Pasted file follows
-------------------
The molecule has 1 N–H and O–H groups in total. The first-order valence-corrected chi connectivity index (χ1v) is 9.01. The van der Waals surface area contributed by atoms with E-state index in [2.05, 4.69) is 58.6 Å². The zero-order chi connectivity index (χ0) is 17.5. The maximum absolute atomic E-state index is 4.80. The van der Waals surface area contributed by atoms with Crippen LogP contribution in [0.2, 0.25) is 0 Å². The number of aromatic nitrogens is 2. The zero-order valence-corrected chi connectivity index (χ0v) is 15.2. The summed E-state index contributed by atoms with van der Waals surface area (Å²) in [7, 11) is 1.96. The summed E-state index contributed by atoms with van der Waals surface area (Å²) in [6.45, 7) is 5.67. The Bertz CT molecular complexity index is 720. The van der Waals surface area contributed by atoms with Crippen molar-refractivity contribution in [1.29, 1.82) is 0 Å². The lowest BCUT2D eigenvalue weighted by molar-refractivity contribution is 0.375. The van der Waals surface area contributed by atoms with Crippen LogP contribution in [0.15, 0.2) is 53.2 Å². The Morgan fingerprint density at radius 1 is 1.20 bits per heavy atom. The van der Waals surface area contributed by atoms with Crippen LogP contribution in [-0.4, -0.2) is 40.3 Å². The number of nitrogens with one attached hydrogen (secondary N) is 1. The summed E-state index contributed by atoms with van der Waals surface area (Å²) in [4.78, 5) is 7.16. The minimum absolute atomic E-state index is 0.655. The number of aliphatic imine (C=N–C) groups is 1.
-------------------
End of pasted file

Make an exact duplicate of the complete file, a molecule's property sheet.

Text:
The molecule has 1 N–H and O–H groups in total. The first-order valence-corrected chi connectivity index (χ1v) is 9.01. The van der Waals surface area contributed by atoms with E-state index in [2.05, 4.69) is 58.6 Å². The zero-order chi connectivity index (χ0) is 17.5. The maximum absolute atomic E-state index is 4.80. The van der Waals surface area contributed by atoms with Crippen LogP contribution in [0.2, 0.25) is 0 Å². The number of aromatic nitrogens is 2. The zero-order valence-corrected chi connectivity index (χ0v) is 15.2. The summed E-state index contributed by atoms with van der Waals surface area (Å²) in [7, 11) is 1.96. The summed E-state index contributed by atoms with van der Waals surface area (Å²) in [6.45, 7) is 5.67. The Bertz CT molecular complexity index is 720. The van der Waals surface area contributed by atoms with Crippen molar-refractivity contribution in [1.29, 1.82) is 0 Å². The lowest BCUT2D eigenvalue weighted by molar-refractivity contribution is 0.375. The van der Waals surface area contributed by atoms with Crippen LogP contribution in [0.15, 0.2) is 53.2 Å². The Morgan fingerprint density at radius 1 is 1.20 bits per heavy atom. The van der Waals surface area contributed by atoms with Crippen LogP contribution in [-0.4, -0.2) is 40.3 Å². The number of nitrogens with one attached hydrogen (secondary N) is 1. The summed E-state index contributed by atoms with van der Waals surface area (Å²) in [4.78, 5) is 7.16. The minimum absolute atomic E-state index is 0.655. The number of aliphatic imine (C=N–C) groups is 1.